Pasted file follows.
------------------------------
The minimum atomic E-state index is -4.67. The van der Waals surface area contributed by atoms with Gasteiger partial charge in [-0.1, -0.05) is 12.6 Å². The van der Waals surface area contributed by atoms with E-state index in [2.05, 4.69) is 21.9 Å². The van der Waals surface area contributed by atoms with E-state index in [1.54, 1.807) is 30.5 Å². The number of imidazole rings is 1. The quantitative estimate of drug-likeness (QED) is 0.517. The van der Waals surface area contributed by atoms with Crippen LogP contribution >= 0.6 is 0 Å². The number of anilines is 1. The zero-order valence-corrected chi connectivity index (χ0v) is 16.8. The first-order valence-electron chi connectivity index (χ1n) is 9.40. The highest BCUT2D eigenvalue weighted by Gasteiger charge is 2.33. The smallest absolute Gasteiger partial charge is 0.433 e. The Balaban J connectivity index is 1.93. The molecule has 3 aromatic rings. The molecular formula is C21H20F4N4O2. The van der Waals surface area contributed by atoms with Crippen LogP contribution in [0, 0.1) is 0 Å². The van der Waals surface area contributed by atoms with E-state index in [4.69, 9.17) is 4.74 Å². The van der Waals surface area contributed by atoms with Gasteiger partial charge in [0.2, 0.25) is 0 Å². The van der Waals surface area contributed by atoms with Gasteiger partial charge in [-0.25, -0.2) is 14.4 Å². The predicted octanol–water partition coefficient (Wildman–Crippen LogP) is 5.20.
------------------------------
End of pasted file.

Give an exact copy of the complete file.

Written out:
The minimum atomic E-state index is -4.67. The van der Waals surface area contributed by atoms with Gasteiger partial charge in [-0.1, -0.05) is 12.6 Å². The van der Waals surface area contributed by atoms with E-state index in [2.05, 4.69) is 21.9 Å². The van der Waals surface area contributed by atoms with E-state index in [1.54, 1.807) is 30.5 Å². The number of imidazole rings is 1. The quantitative estimate of drug-likeness (QED) is 0.517. The van der Waals surface area contributed by atoms with Crippen LogP contribution >= 0.6 is 0 Å². The number of anilines is 1. The zero-order valence-corrected chi connectivity index (χ0v) is 16.8. The first-order valence-electron chi connectivity index (χ1n) is 9.40. The highest BCUT2D eigenvalue weighted by Gasteiger charge is 2.33. The smallest absolute Gasteiger partial charge is 0.433 e. The Balaban J connectivity index is 1.93. The molecule has 3 aromatic rings. The molecular formula is C21H20F4N4O2. The van der Waals surface area contributed by atoms with Crippen LogP contribution in [0, 0.1) is 0 Å². The van der Waals surface area contributed by atoms with E-state index in [4.69, 9.17) is 4.74 Å². The van der Waals surface area contributed by atoms with Gasteiger partial charge in [0.2, 0.25) is 0 Å². The van der Waals surface area contributed by atoms with Gasteiger partial charge in [-0.25, -0.2) is 14.4 Å². The predicted octanol–water partition coefficient (Wildman–Crippen LogP) is 5.20.